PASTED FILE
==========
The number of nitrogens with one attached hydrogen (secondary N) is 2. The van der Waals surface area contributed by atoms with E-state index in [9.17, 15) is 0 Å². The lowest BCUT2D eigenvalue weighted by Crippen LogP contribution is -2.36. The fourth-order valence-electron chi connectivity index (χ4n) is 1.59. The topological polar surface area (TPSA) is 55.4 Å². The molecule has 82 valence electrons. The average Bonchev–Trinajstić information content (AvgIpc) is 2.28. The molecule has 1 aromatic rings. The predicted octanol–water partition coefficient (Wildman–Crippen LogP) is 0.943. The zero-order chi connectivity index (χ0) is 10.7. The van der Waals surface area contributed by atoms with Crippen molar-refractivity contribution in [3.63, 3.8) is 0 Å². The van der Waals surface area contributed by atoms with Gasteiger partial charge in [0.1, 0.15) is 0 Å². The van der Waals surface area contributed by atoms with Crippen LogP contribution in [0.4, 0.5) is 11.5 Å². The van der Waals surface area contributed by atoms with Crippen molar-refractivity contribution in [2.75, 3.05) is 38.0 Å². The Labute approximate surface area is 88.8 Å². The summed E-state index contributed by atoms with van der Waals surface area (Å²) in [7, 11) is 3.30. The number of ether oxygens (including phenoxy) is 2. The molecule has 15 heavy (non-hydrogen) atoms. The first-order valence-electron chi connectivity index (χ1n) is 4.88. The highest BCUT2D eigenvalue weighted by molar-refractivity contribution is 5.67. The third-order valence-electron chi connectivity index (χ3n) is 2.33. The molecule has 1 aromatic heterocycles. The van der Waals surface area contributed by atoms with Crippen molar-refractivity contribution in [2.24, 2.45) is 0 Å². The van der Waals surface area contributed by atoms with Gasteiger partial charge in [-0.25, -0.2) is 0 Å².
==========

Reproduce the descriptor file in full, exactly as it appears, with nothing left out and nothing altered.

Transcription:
The number of nitrogens with one attached hydrogen (secondary N) is 2. The van der Waals surface area contributed by atoms with E-state index in [9.17, 15) is 0 Å². The lowest BCUT2D eigenvalue weighted by Crippen LogP contribution is -2.36. The fourth-order valence-electron chi connectivity index (χ4n) is 1.59. The topological polar surface area (TPSA) is 55.4 Å². The molecule has 82 valence electrons. The average Bonchev–Trinajstić information content (AvgIpc) is 2.28. The molecule has 1 aromatic rings. The predicted octanol–water partition coefficient (Wildman–Crippen LogP) is 0.943. The zero-order chi connectivity index (χ0) is 10.7. The van der Waals surface area contributed by atoms with Crippen molar-refractivity contribution in [3.63, 3.8) is 0 Å². The van der Waals surface area contributed by atoms with Gasteiger partial charge in [0.1, 0.15) is 0 Å². The van der Waals surface area contributed by atoms with Crippen LogP contribution in [0.4, 0.5) is 11.5 Å². The van der Waals surface area contributed by atoms with Crippen molar-refractivity contribution in [2.75, 3.05) is 38.0 Å². The Labute approximate surface area is 88.8 Å². The summed E-state index contributed by atoms with van der Waals surface area (Å²) in [7, 11) is 3.30. The number of ether oxygens (including phenoxy) is 2. The molecule has 15 heavy (non-hydrogen) atoms. The first-order valence-electron chi connectivity index (χ1n) is 4.88. The highest BCUT2D eigenvalue weighted by molar-refractivity contribution is 5.67. The third-order valence-electron chi connectivity index (χ3n) is 2.33. The molecule has 1 aromatic heterocycles. The van der Waals surface area contributed by atoms with Crippen molar-refractivity contribution in [2.24, 2.45) is 0 Å². The van der Waals surface area contributed by atoms with Gasteiger partial charge in [-0.25, -0.2) is 0 Å².